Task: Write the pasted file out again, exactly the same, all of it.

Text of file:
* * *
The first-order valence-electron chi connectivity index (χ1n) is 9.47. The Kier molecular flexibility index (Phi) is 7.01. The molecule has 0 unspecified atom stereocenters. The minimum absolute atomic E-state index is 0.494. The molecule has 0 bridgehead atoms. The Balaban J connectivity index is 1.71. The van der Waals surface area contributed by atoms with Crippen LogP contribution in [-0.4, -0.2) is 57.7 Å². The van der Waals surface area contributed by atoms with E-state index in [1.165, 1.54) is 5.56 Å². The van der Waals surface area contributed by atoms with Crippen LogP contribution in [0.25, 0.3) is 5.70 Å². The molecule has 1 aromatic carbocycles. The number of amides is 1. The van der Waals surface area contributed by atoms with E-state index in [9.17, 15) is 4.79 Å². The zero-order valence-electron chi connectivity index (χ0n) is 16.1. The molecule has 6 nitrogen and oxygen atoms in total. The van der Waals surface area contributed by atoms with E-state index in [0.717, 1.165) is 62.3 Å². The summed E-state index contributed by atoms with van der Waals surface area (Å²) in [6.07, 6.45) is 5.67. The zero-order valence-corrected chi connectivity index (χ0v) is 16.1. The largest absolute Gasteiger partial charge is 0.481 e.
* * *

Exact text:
The first-order valence-electron chi connectivity index (χ1n) is 9.47. The Kier molecular flexibility index (Phi) is 7.01. The molecule has 0 unspecified atom stereocenters. The minimum absolute atomic E-state index is 0.494. The molecule has 0 bridgehead atoms. The Balaban J connectivity index is 1.71. The van der Waals surface area contributed by atoms with Crippen LogP contribution in [-0.4, -0.2) is 57.7 Å². The van der Waals surface area contributed by atoms with E-state index in [1.165, 1.54) is 5.56 Å². The van der Waals surface area contributed by atoms with Crippen LogP contribution in [0.25, 0.3) is 5.70 Å². The molecule has 1 aromatic carbocycles. The number of amides is 1. The van der Waals surface area contributed by atoms with E-state index in [9.17, 15) is 4.79 Å². The zero-order valence-electron chi connectivity index (χ0n) is 16.1. The molecule has 6 nitrogen and oxygen atoms in total. The van der Waals surface area contributed by atoms with E-state index in [0.717, 1.165) is 62.3 Å². The summed E-state index contributed by atoms with van der Waals surface area (Å²) in [6.07, 6.45) is 5.67. The zero-order valence-corrected chi connectivity index (χ0v) is 16.1. The largest absolute Gasteiger partial charge is 0.481 e.